scramble the rows and columns completely randomly. The rows and columns are
sorted by their L2-norm after applying Gaussian noise to the norms. The
standard deviation of the noise is determined by the additionally required
*sigma*-parameter. *sigma* determines the standard deviation of the gaussian
distributed noise determining how much the rows and columns of the randomly
sorted matrix are scrambled. Feel free to try different *sigma* values to
see the effect on the ordering. Optionally, you can specify a random *seed*.
*sigma* and *seed* are ignored if *permutation* is other than "random". This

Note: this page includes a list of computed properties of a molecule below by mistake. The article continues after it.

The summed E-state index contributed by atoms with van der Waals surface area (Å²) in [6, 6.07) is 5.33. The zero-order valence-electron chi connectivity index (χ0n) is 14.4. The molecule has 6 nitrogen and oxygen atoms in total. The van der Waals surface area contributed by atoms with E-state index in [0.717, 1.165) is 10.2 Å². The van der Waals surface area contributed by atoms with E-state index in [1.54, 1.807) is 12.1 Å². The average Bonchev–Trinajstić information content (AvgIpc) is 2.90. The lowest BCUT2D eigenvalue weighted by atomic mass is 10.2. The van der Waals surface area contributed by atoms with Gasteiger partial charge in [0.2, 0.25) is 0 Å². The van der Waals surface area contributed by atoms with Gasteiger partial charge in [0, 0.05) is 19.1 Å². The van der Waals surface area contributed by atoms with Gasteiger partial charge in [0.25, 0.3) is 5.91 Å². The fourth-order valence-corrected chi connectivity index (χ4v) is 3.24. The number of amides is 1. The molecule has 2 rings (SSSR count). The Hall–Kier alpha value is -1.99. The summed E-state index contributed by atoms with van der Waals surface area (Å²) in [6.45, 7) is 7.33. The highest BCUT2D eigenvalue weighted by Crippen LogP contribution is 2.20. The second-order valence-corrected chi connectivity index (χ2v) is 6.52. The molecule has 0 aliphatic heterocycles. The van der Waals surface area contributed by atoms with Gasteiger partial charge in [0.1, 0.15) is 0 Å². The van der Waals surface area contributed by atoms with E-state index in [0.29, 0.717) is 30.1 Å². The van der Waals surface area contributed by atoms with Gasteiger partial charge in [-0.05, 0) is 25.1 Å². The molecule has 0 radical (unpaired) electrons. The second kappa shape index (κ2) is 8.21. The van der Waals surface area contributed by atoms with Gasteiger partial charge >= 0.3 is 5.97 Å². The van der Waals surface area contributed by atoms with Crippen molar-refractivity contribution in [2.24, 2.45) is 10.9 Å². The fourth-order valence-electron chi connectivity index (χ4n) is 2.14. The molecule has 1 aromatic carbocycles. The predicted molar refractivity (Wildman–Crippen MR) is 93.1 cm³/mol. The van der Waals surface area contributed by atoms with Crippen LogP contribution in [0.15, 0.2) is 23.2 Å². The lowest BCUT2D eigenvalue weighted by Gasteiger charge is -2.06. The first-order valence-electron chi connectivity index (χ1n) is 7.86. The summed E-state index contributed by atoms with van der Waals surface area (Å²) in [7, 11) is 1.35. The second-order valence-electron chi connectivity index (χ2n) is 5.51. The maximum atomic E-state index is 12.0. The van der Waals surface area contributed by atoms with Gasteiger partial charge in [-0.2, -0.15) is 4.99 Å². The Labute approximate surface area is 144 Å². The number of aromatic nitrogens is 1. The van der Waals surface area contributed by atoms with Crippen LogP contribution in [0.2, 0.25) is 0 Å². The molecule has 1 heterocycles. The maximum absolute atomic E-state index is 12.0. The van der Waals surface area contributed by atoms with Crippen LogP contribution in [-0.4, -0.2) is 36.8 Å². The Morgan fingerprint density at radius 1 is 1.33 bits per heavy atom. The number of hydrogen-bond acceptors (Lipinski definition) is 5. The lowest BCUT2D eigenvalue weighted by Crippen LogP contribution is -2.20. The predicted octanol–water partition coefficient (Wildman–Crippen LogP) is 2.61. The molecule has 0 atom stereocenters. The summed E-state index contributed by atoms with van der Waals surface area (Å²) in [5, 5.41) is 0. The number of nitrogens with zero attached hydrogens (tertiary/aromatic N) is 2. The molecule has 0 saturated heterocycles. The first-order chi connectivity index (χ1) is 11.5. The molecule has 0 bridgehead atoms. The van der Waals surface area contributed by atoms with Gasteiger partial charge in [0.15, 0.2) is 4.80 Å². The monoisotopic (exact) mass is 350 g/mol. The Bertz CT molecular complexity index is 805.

option is useful if you want to augment your dataset, similar to augmented
image datasets where each image gets mirrored, rotated, cropped or otherwise
transformed. You would need to create several instances of the randomly
sorted CM in a loop. The advantage of augmenting data like this over using
completely random CM lies in the lower number of "likely permutations". Rows
and columns of the CM are allowed to flip just so that the feature space
(all possible CM) is smooth but also compact.
- **eigenspectrum**: Only the eigenvalues of the matrix are returned sorted by
their absolute value in descending order. On one hand, it is a more compact
descriptor, but on the other hand, it potentially loses information encoded
in the CM interactions.
.. bibliography:: ../references.bib
:style: unsrt
:filter: docname in docnames